Nobel Prize winning economist, Paul Krugman, offers advice for the new
A Letter to the new president. What Obama must do.
Dear Mr. President:
Like FDR three-quarters of a century ago, you're taking charge at a moment when all
the old certainties have vanished, all the conventional wisdom been proved wrong. We're
not living in a world you or anyone else expected to see. Many presidents have to deal
with crises, but very few have been forced to deal from Day One with a crisis on the
scale America now faces.
So, what should you do?
In this letter I won't try to offer advice about everything. For the most part I'll stick to
economics, or matters that bear on economics. I'll also focus on things I think you can or
should achieve in your first year in office. The extent to which your administration
succeeds or fails will depend, to a large extent, on what happens in the first year - and
above all, on whether you manage to get a grip on the current economic crisis.
The Economic Crisis
How bad is the economic outlook? Worse than almost anyone imagined.
The economic growth of the Bush years, such as it was, was fueled by an explosion of
private debt; now credit markets are in disarray, businesses and consumers are pulling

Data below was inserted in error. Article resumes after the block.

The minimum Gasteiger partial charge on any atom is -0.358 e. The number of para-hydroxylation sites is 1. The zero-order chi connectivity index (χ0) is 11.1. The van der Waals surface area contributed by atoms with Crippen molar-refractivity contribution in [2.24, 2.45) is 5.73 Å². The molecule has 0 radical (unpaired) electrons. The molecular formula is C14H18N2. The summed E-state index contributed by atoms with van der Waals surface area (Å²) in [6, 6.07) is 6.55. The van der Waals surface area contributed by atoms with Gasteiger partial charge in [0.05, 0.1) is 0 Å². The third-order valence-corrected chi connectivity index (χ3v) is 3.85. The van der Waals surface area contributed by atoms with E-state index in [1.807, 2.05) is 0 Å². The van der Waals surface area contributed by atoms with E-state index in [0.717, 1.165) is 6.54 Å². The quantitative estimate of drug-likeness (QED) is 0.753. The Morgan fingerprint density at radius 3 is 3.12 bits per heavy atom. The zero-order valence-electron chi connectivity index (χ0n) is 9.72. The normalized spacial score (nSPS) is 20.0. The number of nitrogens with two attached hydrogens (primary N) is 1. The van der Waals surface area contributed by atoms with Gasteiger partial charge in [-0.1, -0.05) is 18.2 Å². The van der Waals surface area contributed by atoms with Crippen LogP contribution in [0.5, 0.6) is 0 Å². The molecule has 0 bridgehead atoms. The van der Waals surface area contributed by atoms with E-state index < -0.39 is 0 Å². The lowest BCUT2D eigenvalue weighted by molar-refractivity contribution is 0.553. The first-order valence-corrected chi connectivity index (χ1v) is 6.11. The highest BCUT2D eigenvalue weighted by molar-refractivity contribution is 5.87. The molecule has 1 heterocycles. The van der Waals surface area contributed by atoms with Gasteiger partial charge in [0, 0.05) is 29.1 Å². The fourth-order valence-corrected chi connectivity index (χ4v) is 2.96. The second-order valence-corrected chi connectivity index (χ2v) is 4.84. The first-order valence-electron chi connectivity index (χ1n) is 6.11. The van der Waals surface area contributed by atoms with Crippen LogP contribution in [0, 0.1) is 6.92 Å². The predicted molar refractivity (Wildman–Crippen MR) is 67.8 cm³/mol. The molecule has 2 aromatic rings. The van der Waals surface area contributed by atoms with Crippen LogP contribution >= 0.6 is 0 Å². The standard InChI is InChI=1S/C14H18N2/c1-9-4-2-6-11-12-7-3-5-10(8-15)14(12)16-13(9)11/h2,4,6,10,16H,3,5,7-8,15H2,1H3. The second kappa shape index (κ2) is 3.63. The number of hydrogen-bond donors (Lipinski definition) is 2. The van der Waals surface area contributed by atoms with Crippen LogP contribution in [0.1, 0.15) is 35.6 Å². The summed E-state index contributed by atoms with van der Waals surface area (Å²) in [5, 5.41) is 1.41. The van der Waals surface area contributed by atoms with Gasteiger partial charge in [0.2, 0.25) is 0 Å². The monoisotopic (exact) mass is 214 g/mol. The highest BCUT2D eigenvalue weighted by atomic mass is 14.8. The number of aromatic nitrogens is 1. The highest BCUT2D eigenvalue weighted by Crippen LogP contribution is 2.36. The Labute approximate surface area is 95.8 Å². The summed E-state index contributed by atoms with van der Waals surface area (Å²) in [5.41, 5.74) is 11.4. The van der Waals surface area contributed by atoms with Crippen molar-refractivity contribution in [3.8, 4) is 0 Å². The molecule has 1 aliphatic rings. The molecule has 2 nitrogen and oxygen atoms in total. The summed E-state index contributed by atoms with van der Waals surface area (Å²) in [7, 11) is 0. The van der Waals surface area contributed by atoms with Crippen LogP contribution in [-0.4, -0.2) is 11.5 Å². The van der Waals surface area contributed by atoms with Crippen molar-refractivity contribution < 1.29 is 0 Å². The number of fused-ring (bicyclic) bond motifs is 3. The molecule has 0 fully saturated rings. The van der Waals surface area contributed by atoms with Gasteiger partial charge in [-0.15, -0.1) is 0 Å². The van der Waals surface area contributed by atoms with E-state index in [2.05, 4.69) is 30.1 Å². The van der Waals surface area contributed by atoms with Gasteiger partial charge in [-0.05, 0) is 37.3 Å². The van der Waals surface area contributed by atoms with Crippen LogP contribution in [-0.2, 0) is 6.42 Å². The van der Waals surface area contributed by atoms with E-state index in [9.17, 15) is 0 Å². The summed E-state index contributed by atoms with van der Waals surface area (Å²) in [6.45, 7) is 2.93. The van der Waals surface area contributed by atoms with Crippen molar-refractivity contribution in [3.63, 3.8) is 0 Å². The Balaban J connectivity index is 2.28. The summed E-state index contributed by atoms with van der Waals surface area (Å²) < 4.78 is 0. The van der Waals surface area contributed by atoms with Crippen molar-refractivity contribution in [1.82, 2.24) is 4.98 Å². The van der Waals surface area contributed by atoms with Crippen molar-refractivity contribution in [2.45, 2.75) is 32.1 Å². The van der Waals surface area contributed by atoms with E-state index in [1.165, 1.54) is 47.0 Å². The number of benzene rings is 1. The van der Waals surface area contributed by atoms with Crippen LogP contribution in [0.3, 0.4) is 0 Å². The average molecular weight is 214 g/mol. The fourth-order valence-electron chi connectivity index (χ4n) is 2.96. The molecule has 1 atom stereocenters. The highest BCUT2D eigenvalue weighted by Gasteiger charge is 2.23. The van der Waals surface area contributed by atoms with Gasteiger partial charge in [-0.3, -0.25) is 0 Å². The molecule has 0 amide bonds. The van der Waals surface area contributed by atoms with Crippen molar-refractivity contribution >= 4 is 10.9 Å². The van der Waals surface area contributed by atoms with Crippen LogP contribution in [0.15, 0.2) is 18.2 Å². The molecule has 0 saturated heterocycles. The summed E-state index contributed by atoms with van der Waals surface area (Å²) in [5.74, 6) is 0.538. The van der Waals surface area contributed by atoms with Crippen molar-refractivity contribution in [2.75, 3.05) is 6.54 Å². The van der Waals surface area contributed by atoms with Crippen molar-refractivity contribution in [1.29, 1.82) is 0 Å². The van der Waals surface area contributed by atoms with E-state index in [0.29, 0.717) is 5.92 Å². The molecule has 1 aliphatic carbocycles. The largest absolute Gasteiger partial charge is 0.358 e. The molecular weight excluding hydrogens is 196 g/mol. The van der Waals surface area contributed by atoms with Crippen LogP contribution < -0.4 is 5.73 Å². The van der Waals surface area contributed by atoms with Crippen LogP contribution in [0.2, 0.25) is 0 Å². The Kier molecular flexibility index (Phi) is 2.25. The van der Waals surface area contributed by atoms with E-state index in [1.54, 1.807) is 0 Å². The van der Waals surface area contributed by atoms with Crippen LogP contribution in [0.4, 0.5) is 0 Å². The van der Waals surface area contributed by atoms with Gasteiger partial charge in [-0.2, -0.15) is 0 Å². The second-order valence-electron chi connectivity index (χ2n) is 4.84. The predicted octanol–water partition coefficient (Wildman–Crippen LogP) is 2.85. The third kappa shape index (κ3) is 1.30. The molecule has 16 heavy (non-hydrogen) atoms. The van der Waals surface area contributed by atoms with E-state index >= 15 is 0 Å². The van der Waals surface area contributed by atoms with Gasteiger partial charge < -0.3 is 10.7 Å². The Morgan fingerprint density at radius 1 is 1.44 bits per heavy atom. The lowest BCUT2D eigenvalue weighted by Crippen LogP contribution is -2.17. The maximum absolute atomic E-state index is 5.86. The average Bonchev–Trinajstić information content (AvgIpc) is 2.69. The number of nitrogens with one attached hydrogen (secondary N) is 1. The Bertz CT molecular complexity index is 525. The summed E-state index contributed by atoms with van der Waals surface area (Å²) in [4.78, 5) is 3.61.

back and the economy is in free-fall. What we're facing, in essence, is a yawning job gap.
The U.S. economy needs to add more than a million jobs a year just to keep up with a
growing population. Even before the crisis, job growth under Bush averaged only
800,000 a year - and over the past year, instead of gaining a million-plus jobs, we lost 2
million. Today we're continuing to lose jobs at the rate of a half million a month.
There's nothing in either the data or the underlying situation to suggest that the plunge
in employment will slow anytime soon, which means that by late this year we could be 10
million or more jobs short of where we should be. This, in turn, would mean an
unemployment rate of more than nine percent. Add in those who aren't counted in the
standard rate because they've given up looking for work, plus those forced to take part-
time jobs when they want to work full-time, and we're probably looking at a real-world
unemployment rate of around 15 percent - more than 20 million Americans frustrated in
their efforts to find work.
The human cost of a slump that severe would be enormous. The Center on Budget
and Policy Priorities, a nonpartisan research group that analyzes government programs,
recently estimated the effects of a rise in the unemployment rate to nine percent - a
worst-case scenario that now seems all too likely. So what will happen if unemployment